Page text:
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#1

I want to make a jig for wrapping wire–I have a design in mind,
and it would be nice to have all my pieces uniformly sized. <<

Give us a hint, how big (wide, long) many posts, what diameter,
what type of post placement?

One possible solution.

Draw the pattern of your piece on a sheet of paper. Place an X
at each point where a post is required. Make several copies of
your drawing. Obtain a 16 or 20 guage pice of sheetmetal aprox 1
inch larger (length & width) than the drawing. Obtain a 3/4 inch
thick piece of hardwood about the same size as the sheetmetal.
Attach a copy of the drawing to the sheetmetal with double sided
scotch tape. Center punch each X and drill a small hole (aprox
1/16") in the sheetmeta l. Position the sheetmetal over the
hardwood. Using the sheetmetal as a guid e, drill 1 1/16 in hole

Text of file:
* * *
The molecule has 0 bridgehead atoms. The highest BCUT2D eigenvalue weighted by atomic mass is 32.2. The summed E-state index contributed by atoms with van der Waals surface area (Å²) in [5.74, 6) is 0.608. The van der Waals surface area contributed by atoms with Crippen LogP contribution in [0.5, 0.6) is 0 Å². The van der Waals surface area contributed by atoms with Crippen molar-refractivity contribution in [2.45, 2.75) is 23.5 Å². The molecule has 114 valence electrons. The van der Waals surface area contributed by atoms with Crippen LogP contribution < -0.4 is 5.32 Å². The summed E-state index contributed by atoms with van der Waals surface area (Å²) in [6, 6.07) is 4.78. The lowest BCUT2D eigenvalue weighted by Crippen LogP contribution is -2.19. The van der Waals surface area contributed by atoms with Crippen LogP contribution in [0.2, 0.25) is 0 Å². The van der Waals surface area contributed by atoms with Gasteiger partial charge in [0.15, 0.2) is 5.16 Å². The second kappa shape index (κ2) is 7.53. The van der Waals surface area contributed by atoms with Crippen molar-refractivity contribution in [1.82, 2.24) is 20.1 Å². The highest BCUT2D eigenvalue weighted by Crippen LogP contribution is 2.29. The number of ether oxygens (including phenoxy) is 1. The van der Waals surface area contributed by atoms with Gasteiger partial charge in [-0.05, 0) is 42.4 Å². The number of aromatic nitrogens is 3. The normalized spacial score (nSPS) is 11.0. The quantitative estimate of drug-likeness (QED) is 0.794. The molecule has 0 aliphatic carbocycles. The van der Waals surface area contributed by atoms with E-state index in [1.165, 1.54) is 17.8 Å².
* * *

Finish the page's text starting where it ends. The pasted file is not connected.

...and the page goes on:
in the wood. Place a small nail or piece of wire through the
sheetmetal & into the wood. Verify the position of the sheetmetal
over the hardwood & using the sheetmetal as a guide, drill a 2nd
1/16" hole as far from the 1st as possible. Insert a small nail
or piece of wire into this hole. With the sheetmetal guide now
held in registration by the nails/wires dri ll the remaining
holes. Assuming 1/16" diameter is adequate for the posts, insert
posts into each

of the holes in the hardwood. If you use nails be sure to cut
the heads off. Place the sheetmetal over the hardwood so the
posts protrude through the holes. Form the wire around the posts.
When the piece is formed, use the sheetmetal to lift it from the
posts. Return the sheetmetal to the posts & form the next piece.

If the design requires some posts to be larger than 1/16", drill
the appropriate holes in the sheetmetal to the correct dimension.
Depending on the increase in size & the material used for posts
(nails, bolts etc) the holes in the hardwood block may not need
to be enlarged.

Happy wire bending!

Dave


#2

Thank you all for your help. I keep telling everyone you are the
champions of the world. You guys are great.